Thor 2 is only really one major new film in the cinemas right now and it has turned out to be a good weekend for the movie business.
Thor: The Dark World opened in Argentina, Paraguay and Hungary this weekend, and it still has yet to unveil in Italy and Japan. Its $38.4 million weekend (a 55% drop from last weekend) was eclipsed by the $52.5 million which the film grossed overseas (covering 94% of the world territories in which it will play) for a $90.1 million worldwide weekend take. That puts the film at $479 million globally, with a lot more to come.
How did it compare with the original Thor? That picture grossed a total of $181 million domestic, so two weeks in the sequel has grossed 81% of its predecessor. The sequel has passed the global grosses of Captain America ($371 million) and Thor ($449 million). So those wondering if the sequel is measuring up, it has done 107% of the original Thor, and it is not near done. Those totals include $41.8 million in China, and $31.6 million in Russia, along with $27.4 million in the UK and $20.9 million in Brazil. That latter territory is where The Hunger Games: Catching Fire opened ahead of next Friday’s worldwide bow. It did $6.295 million, and that portends a monstrous opening weekend.
The saving grace for the runner up films is that they are well situated to be counter programming alternatives to Katniss Everdeen, and that could stave off extinction. While it will have nowhere near the offshore life that has Thor 2‘s Marvel and Disney guys right now lighting cigars with twenty dollar bills, The Best Man Holiday has been overachieving all weekend. A $31 million gross, with strong reviews, is a fine score for a $17 million budget film. The AARP poster boys of Last Vegas continue to show staying power, finishing third with an $8.85 million weekend and a $46.96 million domestic total for an under $30 million budget film. Free Birds is next with $8.3 million and a $42.2 million total gross. Bad Grandpa hung in for a $7.68 million weekend and a $90.2 million cume for a $15 million film. Gravity‘s $6.26 weekend puts its domestic haul at $240.5 million, slightly less than the pictures $500 million global gross.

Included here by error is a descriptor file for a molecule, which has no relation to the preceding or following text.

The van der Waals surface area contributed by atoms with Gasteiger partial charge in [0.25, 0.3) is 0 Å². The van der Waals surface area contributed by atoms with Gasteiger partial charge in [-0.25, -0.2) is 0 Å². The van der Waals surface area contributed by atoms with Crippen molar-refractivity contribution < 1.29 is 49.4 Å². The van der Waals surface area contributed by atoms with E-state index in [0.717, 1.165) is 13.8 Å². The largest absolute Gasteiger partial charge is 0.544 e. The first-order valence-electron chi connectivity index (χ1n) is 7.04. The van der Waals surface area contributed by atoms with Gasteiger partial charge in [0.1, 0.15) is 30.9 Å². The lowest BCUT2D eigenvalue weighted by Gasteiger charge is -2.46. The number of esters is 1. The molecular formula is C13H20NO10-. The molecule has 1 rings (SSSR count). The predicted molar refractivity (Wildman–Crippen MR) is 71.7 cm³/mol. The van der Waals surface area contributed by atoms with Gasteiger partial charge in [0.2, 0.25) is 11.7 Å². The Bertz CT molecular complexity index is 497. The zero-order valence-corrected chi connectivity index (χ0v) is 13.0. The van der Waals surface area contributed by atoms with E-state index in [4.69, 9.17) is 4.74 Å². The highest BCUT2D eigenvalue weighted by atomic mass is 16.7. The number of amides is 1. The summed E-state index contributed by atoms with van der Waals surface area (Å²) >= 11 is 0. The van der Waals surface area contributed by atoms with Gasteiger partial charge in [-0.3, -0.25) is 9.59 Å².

Ender’s Game follows with a $6.16 million weekend, which puts the film at $53.7 million, a number that unfortunately does not make sequels happen. Behind that is 12 Years A Slave, whose rave reviews continue to propel it, but its hard subject matter still appears to be a limiting factor. The film grossed $4.64 million, and is at $24.9 million. The film’s run has been set up to be extended by award’s season. Captain Phillips hung in for ninth place and a $4.5 million weekend, upping its domestic to $97.6 million, and positioning it to pass $100 million domestic by next weekend. Rounding out the Top Ten is About Time, the Richard Curtis-directed romancer that pulled in $3.4 million over the weekend and an $11.5 million domestic gross. That sounds terrible, but the film had a modest budget, and it has done more than $53 million globally.
All of these films are about to weather a storm in Hunger Games: Catching Fire. That film opened in just one market, Brazil, and its first frame will finish with $6.295 million. That number more than doubled that of the first Hunger Games, which did $3.037 million. In spite of a 28 percent devaluation of the Brazilian Real, when you measure the totals in local currency, Catching Fire nearly tripled the first Hunger Games.
Considering it has been 14 years since Malcolm Lee directed the first installment, The Best Man Holiday is way overachieving, and the question is whether the $17 million-budget film could double its negative cost on opening weekend. I’ve seen estimates it will finish under $30 million, but I am going to stick with the original call that the film will finish in the mid-$30 million range. That will put it neck and neck with Thor: The Dark World, which is expected to finish near $35 million. If there is an upset that will be a giant facial for the hammer-wielding Marvel hero. There isn’t much new to crow about here, and most of the remaining top 10 held serve. Given the paucity of new product, you wonder if DreamWorks is regretting that the Vince Vaughn film Delivery Man isn’t opening this week, instead of being counterprogramming up against The Hunger Games: Catching Fire.
In the limited-release category comes the Alexander Payne-directed Nebraska, which is neck and neck with Fruitvale Station for the best film I’ve seen so far this year. One film coming back to Earth is 12 Years A Slave; and Ender’s Game is showing once again why this will likely be a one-off franchise ender. Captain Phillips will crack the $100 million domestic gross mark next week, and About Time seems about done in the Top 10.
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